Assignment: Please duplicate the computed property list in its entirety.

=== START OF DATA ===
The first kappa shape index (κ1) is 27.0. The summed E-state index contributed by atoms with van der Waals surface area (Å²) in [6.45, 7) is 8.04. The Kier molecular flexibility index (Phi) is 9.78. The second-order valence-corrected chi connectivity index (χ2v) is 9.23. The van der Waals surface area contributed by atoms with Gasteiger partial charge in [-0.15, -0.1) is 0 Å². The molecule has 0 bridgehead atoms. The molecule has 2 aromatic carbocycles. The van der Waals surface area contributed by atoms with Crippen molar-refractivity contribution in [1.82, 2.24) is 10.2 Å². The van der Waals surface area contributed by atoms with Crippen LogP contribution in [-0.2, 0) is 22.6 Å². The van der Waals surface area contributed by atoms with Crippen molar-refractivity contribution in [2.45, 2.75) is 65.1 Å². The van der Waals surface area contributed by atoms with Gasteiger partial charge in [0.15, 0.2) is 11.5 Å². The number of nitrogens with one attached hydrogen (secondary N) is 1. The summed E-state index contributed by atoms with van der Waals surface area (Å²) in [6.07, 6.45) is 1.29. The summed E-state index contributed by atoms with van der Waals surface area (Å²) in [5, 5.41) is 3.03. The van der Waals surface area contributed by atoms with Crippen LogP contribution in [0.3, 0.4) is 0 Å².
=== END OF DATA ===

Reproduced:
The first kappa shape index (κ1) is 27.0. The summed E-state index contributed by atoms with van der Waals surface area (Å²) in [6.45, 7) is 8.04. The Kier molecular flexibility index (Phi) is 9.78. The second-order valence-corrected chi connectivity index (χ2v) is 9.23. The van der Waals surface area contributed by atoms with Gasteiger partial charge in [-0.15, -0.1) is 0 Å². The molecule has 0 bridgehead atoms. The molecule has 2 aromatic carbocycles. The van der Waals surface area contributed by atoms with Crippen molar-refractivity contribution in [1.82, 2.24) is 10.2 Å². The van der Waals surface area contributed by atoms with Crippen LogP contribution in [-0.2, 0) is 22.6 Å². The van der Waals surface area contributed by atoms with Crippen molar-refractivity contribution in [2.45, 2.75) is 65.1 Å². The van der Waals surface area contributed by atoms with Gasteiger partial charge in [0.15, 0.2) is 11.5 Å². The number of nitrogens with one attached hydrogen (secondary N) is 1. The summed E-state index contributed by atoms with van der Waals surface area (Å²) in [6.07, 6.45) is 1.29. The summed E-state index contributed by atoms with van der Waals surface area (Å²) in [5, 5.41) is 3.03. The van der Waals surface area contributed by atoms with Crippen LogP contribution in [0.3, 0.4) is 0 Å².